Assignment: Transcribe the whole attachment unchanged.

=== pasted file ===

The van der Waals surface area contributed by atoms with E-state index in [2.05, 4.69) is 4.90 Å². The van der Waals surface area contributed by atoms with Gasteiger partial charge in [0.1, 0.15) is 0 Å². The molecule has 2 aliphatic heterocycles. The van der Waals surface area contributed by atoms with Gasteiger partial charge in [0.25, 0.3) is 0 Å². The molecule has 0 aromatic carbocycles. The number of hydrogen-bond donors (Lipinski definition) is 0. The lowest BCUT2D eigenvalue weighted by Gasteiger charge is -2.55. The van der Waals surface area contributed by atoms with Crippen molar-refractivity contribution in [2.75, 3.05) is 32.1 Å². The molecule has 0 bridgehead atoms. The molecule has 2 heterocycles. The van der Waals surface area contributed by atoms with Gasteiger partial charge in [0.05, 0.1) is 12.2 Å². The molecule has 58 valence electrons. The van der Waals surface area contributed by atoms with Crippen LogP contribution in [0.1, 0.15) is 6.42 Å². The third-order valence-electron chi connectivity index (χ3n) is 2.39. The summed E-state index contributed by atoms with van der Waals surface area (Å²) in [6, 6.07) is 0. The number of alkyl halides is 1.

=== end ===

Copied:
The van der Waals surface area contributed by atoms with E-state index in [2.05, 4.69) is 4.90 Å². The van der Waals surface area contributed by atoms with Gasteiger partial charge in [0.1, 0.15) is 0 Å². The molecule has 2 aliphatic heterocycles. The van der Waals surface area contributed by atoms with Gasteiger partial charge in [0.25, 0.3) is 0 Å². The molecule has 0 aromatic carbocycles. The number of hydrogen-bond donors (Lipinski definition) is 0. The lowest BCUT2D eigenvalue weighted by Gasteiger charge is -2.55. The van der Waals surface area contributed by atoms with Crippen molar-refractivity contribution in [2.75, 3.05) is 32.1 Å². The molecule has 0 bridgehead atoms. The molecule has 2 heterocycles. The van der Waals surface area contributed by atoms with Gasteiger partial charge in [0.05, 0.1) is 12.2 Å². The molecule has 58 valence electrons. The van der Waals surface area contributed by atoms with Crippen LogP contribution in [0.1, 0.15) is 6.42 Å². The third-order valence-electron chi connectivity index (χ3n) is 2.39. The summed E-state index contributed by atoms with van der Waals surface area (Å²) in [6, 6.07) is 0. The number of alkyl halides is 1.